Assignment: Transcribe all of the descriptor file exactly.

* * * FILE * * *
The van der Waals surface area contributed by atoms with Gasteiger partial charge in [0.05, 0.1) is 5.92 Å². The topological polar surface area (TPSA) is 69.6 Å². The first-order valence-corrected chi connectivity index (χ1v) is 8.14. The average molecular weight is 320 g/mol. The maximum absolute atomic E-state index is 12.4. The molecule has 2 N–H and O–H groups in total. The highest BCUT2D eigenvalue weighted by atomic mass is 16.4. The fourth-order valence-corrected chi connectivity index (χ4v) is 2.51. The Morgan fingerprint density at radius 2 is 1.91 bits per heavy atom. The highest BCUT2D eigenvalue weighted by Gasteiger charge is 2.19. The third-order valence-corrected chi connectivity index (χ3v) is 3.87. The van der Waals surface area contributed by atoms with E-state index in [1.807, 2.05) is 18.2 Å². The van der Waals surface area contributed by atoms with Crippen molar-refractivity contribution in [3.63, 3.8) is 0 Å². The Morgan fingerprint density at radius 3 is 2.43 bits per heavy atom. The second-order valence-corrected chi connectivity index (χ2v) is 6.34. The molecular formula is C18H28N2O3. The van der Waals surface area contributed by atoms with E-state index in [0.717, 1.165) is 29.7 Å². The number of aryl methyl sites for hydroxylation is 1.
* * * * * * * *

The van der Waals surface area contributed by atoms with Gasteiger partial charge in [0.05, 0.1) is 5.92 Å². The topological polar surface area (TPSA) is 69.6 Å². The first-order valence-corrected chi connectivity index (χ1v) is 8.14. The average molecular weight is 320 g/mol. The maximum absolute atomic E-state index is 12.4. The molecule has 2 N–H and O–H groups in total. The highest BCUT2D eigenvalue weighted by atomic mass is 16.4. The fourth-order valence-corrected chi connectivity index (χ4v) is 2.51. The Morgan fingerprint density at radius 2 is 1.91 bits per heavy atom. The highest BCUT2D eigenvalue weighted by Gasteiger charge is 2.19. The third-order valence-corrected chi connectivity index (χ3v) is 3.87. The van der Waals surface area contributed by atoms with E-state index in [1.807, 2.05) is 18.2 Å². The van der Waals surface area contributed by atoms with Crippen molar-refractivity contribution in [3.63, 3.8) is 0 Å². The Morgan fingerprint density at radius 3 is 2.43 bits per heavy atom. The second-order valence-corrected chi connectivity index (χ2v) is 6.34. The molecular formula is C18H28N2O3. The van der Waals surface area contributed by atoms with E-state index in [0.717, 1.165) is 29.7 Å². The number of aryl methyl sites for hydroxylation is 1.